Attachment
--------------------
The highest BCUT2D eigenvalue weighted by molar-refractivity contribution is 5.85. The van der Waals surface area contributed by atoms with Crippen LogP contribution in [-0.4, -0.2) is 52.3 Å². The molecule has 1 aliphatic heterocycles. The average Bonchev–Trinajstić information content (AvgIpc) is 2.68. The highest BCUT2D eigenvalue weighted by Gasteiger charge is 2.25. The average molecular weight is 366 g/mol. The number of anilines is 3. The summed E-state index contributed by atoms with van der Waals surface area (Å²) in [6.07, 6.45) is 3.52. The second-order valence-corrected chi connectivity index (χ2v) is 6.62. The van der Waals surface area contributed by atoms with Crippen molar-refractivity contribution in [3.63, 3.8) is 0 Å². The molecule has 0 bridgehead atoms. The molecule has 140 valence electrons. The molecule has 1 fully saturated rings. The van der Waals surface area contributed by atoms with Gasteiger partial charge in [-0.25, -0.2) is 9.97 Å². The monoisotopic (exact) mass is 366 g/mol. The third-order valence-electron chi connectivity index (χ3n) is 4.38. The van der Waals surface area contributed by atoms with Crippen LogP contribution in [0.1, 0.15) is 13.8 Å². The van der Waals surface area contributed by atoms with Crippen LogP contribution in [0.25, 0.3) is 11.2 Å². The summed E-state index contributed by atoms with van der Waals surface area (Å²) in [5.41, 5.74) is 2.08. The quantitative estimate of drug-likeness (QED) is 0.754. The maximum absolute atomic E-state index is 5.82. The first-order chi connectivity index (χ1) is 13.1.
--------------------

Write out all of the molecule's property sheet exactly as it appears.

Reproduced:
The highest BCUT2D eigenvalue weighted by molar-refractivity contribution is 5.85. The van der Waals surface area contributed by atoms with Crippen LogP contribution in [-0.4, -0.2) is 52.3 Å². The molecule has 1 aliphatic heterocycles. The average Bonchev–Trinajstić information content (AvgIpc) is 2.68. The highest BCUT2D eigenvalue weighted by Gasteiger charge is 2.25. The average molecular weight is 366 g/mol. The number of anilines is 3. The summed E-state index contributed by atoms with van der Waals surface area (Å²) in [6.07, 6.45) is 3.52. The second-order valence-corrected chi connectivity index (χ2v) is 6.62. The van der Waals surface area contributed by atoms with Crippen molar-refractivity contribution in [3.63, 3.8) is 0 Å². The molecule has 0 bridgehead atoms. The molecule has 140 valence electrons. The molecule has 1 fully saturated rings. The van der Waals surface area contributed by atoms with Gasteiger partial charge in [-0.25, -0.2) is 9.97 Å². The monoisotopic (exact) mass is 366 g/mol. The third-order valence-electron chi connectivity index (χ3n) is 4.38. The van der Waals surface area contributed by atoms with Crippen LogP contribution in [0.1, 0.15) is 13.8 Å². The van der Waals surface area contributed by atoms with Crippen LogP contribution in [0.25, 0.3) is 11.2 Å². The summed E-state index contributed by atoms with van der Waals surface area (Å²) in [5.41, 5.74) is 2.08. The quantitative estimate of drug-likeness (QED) is 0.754. The maximum absolute atomic E-state index is 5.82. The first-order chi connectivity index (χ1) is 13.1.